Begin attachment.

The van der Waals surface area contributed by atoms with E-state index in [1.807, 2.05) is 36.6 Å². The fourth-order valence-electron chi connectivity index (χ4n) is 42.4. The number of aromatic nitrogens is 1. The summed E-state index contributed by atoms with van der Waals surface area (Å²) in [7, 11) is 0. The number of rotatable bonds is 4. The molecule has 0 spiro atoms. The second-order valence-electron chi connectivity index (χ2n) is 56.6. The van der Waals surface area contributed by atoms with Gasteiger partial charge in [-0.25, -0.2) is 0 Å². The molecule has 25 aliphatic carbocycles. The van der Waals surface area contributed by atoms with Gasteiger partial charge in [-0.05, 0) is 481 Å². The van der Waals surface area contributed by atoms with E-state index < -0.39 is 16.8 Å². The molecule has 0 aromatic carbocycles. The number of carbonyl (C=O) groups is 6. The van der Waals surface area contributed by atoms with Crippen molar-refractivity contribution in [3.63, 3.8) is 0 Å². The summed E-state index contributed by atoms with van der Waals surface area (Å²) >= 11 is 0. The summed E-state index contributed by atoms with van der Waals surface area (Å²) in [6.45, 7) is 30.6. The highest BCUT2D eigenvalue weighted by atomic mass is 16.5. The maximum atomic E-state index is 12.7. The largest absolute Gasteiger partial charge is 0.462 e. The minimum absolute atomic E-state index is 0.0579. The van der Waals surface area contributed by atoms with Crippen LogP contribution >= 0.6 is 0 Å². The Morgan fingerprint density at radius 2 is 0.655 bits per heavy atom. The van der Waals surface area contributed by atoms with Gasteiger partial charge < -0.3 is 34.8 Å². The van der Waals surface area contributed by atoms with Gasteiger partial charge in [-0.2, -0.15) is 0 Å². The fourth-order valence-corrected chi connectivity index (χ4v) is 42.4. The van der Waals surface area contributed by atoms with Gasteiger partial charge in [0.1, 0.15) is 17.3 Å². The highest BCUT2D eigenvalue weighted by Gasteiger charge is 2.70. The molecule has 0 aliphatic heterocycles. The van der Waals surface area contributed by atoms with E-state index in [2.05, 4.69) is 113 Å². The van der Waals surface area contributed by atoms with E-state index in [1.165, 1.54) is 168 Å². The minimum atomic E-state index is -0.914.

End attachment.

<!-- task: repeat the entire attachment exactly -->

The van der Waals surface area contributed by atoms with E-state index in [1.807, 2.05) is 36.6 Å². The fourth-order valence-electron chi connectivity index (χ4n) is 42.4. The number of aromatic nitrogens is 1. The summed E-state index contributed by atoms with van der Waals surface area (Å²) in [7, 11) is 0. The number of rotatable bonds is 4. The molecule has 0 spiro atoms. The second-order valence-electron chi connectivity index (χ2n) is 56.6. The van der Waals surface area contributed by atoms with Gasteiger partial charge in [-0.25, -0.2) is 0 Å². The molecule has 25 aliphatic carbocycles. The van der Waals surface area contributed by atoms with Gasteiger partial charge in [-0.05, 0) is 481 Å². The van der Waals surface area contributed by atoms with E-state index < -0.39 is 16.8 Å². The molecule has 0 aromatic carbocycles. The number of carbonyl (C=O) groups is 6. The van der Waals surface area contributed by atoms with Crippen molar-refractivity contribution in [3.63, 3.8) is 0 Å². The summed E-state index contributed by atoms with van der Waals surface area (Å²) >= 11 is 0. The summed E-state index contributed by atoms with van der Waals surface area (Å²) in [6.45, 7) is 30.6. The highest BCUT2D eigenvalue weighted by atomic mass is 16.5. The maximum atomic E-state index is 12.7. The largest absolute Gasteiger partial charge is 0.462 e. The minimum absolute atomic E-state index is 0.0579. The van der Waals surface area contributed by atoms with Crippen LogP contribution >= 0.6 is 0 Å². The Morgan fingerprint density at radius 2 is 0.655 bits per heavy atom. The van der Waals surface area contributed by atoms with Gasteiger partial charge < -0.3 is 34.8 Å². The van der Waals surface area contributed by atoms with Gasteiger partial charge in [-0.2, -0.15) is 0 Å². The fourth-order valence-corrected chi connectivity index (χ4v) is 42.4. The van der Waals surface area contributed by atoms with Gasteiger partial charge in [0.1, 0.15) is 17.3 Å². The highest BCUT2D eigenvalue weighted by Gasteiger charge is 2.70. The molecule has 0 aliphatic heterocycles. The van der Waals surface area contributed by atoms with E-state index in [2.05, 4.69) is 113 Å². The van der Waals surface area contributed by atoms with E-state index in [1.165, 1.54) is 168 Å². The minimum atomic E-state index is -0.914.